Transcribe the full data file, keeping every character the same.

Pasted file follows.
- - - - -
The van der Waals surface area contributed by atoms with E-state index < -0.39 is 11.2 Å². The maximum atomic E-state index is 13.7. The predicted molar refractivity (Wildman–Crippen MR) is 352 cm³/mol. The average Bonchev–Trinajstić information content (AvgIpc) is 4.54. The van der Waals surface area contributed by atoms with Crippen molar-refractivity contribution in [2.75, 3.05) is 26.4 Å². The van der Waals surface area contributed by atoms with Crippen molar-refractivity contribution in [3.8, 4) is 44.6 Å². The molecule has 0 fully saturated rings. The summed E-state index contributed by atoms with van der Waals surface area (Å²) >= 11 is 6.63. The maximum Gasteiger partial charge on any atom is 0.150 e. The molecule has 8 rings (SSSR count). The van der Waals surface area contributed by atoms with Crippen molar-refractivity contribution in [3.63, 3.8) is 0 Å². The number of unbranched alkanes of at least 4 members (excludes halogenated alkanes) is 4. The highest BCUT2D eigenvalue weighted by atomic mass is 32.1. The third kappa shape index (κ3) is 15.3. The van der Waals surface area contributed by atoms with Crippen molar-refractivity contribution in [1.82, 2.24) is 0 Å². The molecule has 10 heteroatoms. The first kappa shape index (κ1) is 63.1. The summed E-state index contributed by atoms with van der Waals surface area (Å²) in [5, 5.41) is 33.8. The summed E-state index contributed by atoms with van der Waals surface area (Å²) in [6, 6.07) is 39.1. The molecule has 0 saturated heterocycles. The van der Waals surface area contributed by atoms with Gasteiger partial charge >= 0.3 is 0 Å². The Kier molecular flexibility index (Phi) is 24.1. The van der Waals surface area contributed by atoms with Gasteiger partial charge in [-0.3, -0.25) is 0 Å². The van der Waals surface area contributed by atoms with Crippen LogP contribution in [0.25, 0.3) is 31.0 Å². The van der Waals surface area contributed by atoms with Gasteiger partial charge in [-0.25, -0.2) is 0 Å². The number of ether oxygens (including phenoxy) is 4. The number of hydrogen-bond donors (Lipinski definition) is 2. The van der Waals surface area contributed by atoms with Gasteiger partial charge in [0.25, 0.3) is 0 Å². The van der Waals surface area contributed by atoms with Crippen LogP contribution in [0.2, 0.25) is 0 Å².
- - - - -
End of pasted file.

The van der Waals surface area contributed by atoms with E-state index < -0.39 is 11.2 Å². The maximum atomic E-state index is 13.7. The predicted molar refractivity (Wildman–Crippen MR) is 352 cm³/mol. The average Bonchev–Trinajstić information content (AvgIpc) is 4.54. The van der Waals surface area contributed by atoms with Crippen molar-refractivity contribution in [2.75, 3.05) is 26.4 Å². The van der Waals surface area contributed by atoms with Crippen molar-refractivity contribution in [3.8, 4) is 44.6 Å². The molecule has 0 fully saturated rings. The summed E-state index contributed by atoms with van der Waals surface area (Å²) >= 11 is 6.63. The maximum Gasteiger partial charge on any atom is 0.150 e. The molecule has 8 rings (SSSR count). The van der Waals surface area contributed by atoms with Crippen molar-refractivity contribution in [3.63, 3.8) is 0 Å². The number of unbranched alkanes of at least 4 members (excludes halogenated alkanes) is 4. The highest BCUT2D eigenvalue weighted by atomic mass is 32.1. The third kappa shape index (κ3) is 15.3. The van der Waals surface area contributed by atoms with Crippen molar-refractivity contribution in [1.82, 2.24) is 0 Å². The molecule has 10 heteroatoms. The first kappa shape index (κ1) is 63.1. The summed E-state index contributed by atoms with van der Waals surface area (Å²) in [5, 5.41) is 33.8. The summed E-state index contributed by atoms with van der Waals surface area (Å²) in [6, 6.07) is 39.1. The molecule has 0 saturated heterocycles. The van der Waals surface area contributed by atoms with Gasteiger partial charge >= 0.3 is 0 Å². The Kier molecular flexibility index (Phi) is 24.1. The van der Waals surface area contributed by atoms with Gasteiger partial charge in [-0.3, -0.25) is 0 Å². The van der Waals surface area contributed by atoms with Crippen LogP contribution in [0.25, 0.3) is 31.0 Å². The van der Waals surface area contributed by atoms with Gasteiger partial charge in [-0.25, -0.2) is 0 Å². The number of ether oxygens (including phenoxy) is 4. The number of hydrogen-bond donors (Lipinski definition) is 2. The van der Waals surface area contributed by atoms with Gasteiger partial charge in [0.25, 0.3) is 0 Å². The van der Waals surface area contributed by atoms with Crippen LogP contribution in [0.2, 0.25) is 0 Å².